For one of these shoe bags a special press was needed, and it was much easier to throw the worn shoes on the floor in desperation than to replace them in the ever-collapsed pockets — an exercise requiring both time and patience.
Then some good, careful housekeeper, blessings on her head, invented the shoe bag for the inside of the door hitherto unutilized. The evidence of its success is seen in its widespread use, in all classes of homes, in camp and on shipboard. Wherever order with economy of space is desirable it finds its place, meeting a long-felt want.
Its enemy says: “These shoe bags should be called dirt pockets.”That depends! They may be, but not necessarily. A dirty shoe or muddy rubber should never be placed in a shoe bag. The mud should always be dried and cleaned off before putting away.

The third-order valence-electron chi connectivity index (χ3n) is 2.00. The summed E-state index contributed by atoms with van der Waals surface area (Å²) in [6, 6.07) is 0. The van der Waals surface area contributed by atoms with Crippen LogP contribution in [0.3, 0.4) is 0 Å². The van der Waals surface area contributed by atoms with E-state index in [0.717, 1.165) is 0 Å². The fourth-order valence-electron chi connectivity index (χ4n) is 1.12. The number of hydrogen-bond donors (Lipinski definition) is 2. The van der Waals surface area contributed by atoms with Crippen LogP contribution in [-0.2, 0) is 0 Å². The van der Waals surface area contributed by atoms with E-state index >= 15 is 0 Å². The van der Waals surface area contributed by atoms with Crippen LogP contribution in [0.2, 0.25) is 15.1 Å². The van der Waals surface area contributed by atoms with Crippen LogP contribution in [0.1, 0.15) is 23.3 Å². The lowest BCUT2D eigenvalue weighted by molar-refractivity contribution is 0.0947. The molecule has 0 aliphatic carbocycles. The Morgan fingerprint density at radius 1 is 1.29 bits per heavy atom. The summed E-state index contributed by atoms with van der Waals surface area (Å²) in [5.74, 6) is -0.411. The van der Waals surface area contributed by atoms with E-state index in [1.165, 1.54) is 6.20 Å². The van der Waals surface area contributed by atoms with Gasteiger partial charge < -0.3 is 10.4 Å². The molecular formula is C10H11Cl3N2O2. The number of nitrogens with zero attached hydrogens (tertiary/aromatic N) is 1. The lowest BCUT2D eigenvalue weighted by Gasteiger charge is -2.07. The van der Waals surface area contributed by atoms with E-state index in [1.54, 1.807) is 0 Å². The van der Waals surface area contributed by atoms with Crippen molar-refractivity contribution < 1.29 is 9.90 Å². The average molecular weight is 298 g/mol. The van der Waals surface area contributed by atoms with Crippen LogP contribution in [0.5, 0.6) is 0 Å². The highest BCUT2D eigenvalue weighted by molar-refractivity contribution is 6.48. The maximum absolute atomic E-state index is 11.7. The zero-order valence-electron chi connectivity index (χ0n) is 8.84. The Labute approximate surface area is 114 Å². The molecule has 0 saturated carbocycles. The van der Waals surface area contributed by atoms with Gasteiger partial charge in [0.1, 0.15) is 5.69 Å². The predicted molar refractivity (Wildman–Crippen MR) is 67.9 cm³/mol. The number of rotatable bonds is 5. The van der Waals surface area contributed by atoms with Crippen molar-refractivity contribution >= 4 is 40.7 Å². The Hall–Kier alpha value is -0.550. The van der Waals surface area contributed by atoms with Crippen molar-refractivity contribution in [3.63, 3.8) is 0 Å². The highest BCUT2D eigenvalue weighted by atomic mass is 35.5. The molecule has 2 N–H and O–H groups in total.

No lady would think for a moment of putting her soiled handkerchiefs, table linen or underclothing in her bureau drawers with dainty laces and lingerie; as well put the kitchen ironware in the china closet. A shoe bag should always be made of washable material — chintz, cretonne, ticking, jean or denim — without ornamentation, saving perhaps a binding of braid to give strength and form; and should never be nailed to the door. Small brass rings should be sewed strongly on the upper edge between the pockets and at each corner, to suspend it from nails, or, better still, small brass hooks driven into the door at equal distances to those of the rings. For a bag of eight pockets, the most convenient size, five rings should be used corresponding to the four pockets in the upper row. The shoes being removed, the bag can be readily taken down, shaken, turned inside out if need be and replaced in a few moments, and when necessary it can be washed the same as a laundry bag. Why not?